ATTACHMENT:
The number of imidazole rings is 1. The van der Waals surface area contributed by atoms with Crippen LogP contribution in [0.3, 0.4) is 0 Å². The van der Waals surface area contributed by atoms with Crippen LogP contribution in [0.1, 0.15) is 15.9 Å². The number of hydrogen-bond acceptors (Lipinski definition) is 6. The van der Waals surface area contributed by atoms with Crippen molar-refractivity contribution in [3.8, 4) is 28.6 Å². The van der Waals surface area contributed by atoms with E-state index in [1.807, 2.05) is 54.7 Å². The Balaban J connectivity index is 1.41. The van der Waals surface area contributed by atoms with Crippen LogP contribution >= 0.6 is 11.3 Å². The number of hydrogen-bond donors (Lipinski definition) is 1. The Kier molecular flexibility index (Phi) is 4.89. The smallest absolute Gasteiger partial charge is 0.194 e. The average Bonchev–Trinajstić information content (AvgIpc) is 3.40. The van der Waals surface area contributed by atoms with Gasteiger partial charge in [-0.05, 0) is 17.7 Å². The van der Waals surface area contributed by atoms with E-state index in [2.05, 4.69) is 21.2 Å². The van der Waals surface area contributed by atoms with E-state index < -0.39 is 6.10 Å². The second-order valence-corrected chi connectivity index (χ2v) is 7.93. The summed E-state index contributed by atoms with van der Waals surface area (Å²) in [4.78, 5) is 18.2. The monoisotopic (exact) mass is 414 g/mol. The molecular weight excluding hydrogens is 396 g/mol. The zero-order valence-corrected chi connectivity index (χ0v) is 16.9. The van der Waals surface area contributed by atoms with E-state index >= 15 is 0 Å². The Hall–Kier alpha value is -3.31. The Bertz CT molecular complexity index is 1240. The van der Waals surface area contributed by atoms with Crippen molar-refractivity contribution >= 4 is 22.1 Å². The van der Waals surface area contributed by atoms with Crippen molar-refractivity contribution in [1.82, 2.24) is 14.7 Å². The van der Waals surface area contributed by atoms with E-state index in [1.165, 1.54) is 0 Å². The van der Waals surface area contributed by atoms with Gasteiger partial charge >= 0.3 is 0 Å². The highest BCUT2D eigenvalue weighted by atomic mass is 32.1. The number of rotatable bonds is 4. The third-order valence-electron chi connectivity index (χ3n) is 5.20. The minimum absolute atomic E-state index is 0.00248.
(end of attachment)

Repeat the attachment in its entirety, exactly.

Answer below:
The number of imidazole rings is 1. The van der Waals surface area contributed by atoms with Crippen LogP contribution in [0.3, 0.4) is 0 Å². The van der Waals surface area contributed by atoms with Crippen LogP contribution in [0.1, 0.15) is 15.9 Å². The number of hydrogen-bond acceptors (Lipinski definition) is 6. The van der Waals surface area contributed by atoms with Crippen molar-refractivity contribution in [3.8, 4) is 28.6 Å². The van der Waals surface area contributed by atoms with E-state index in [1.807, 2.05) is 54.7 Å². The Balaban J connectivity index is 1.41. The van der Waals surface area contributed by atoms with Crippen LogP contribution >= 0.6 is 11.3 Å². The number of hydrogen-bond donors (Lipinski definition) is 1. The Kier molecular flexibility index (Phi) is 4.89. The smallest absolute Gasteiger partial charge is 0.194 e. The average Bonchev–Trinajstić information content (AvgIpc) is 3.40. The van der Waals surface area contributed by atoms with Gasteiger partial charge in [-0.05, 0) is 17.7 Å². The van der Waals surface area contributed by atoms with E-state index in [2.05, 4.69) is 21.2 Å². The van der Waals surface area contributed by atoms with E-state index < -0.39 is 6.10 Å². The second-order valence-corrected chi connectivity index (χ2v) is 7.93. The summed E-state index contributed by atoms with van der Waals surface area (Å²) in [4.78, 5) is 18.2. The monoisotopic (exact) mass is 414 g/mol. The molecular weight excluding hydrogens is 396 g/mol. The zero-order valence-corrected chi connectivity index (χ0v) is 16.9. The van der Waals surface area contributed by atoms with E-state index >= 15 is 0 Å². The Hall–Kier alpha value is -3.31. The Bertz CT molecular complexity index is 1240. The van der Waals surface area contributed by atoms with Crippen molar-refractivity contribution >= 4 is 22.1 Å². The van der Waals surface area contributed by atoms with Crippen molar-refractivity contribution in [1.82, 2.24) is 14.7 Å². The van der Waals surface area contributed by atoms with E-state index in [1.165, 1.54) is 0 Å². The van der Waals surface area contributed by atoms with Gasteiger partial charge >= 0.3 is 0 Å². The highest BCUT2D eigenvalue weighted by atomic mass is 32.1. The number of rotatable bonds is 4. The third-order valence-electron chi connectivity index (χ3n) is 5.20. The minimum absolute atomic E-state index is 0.00248.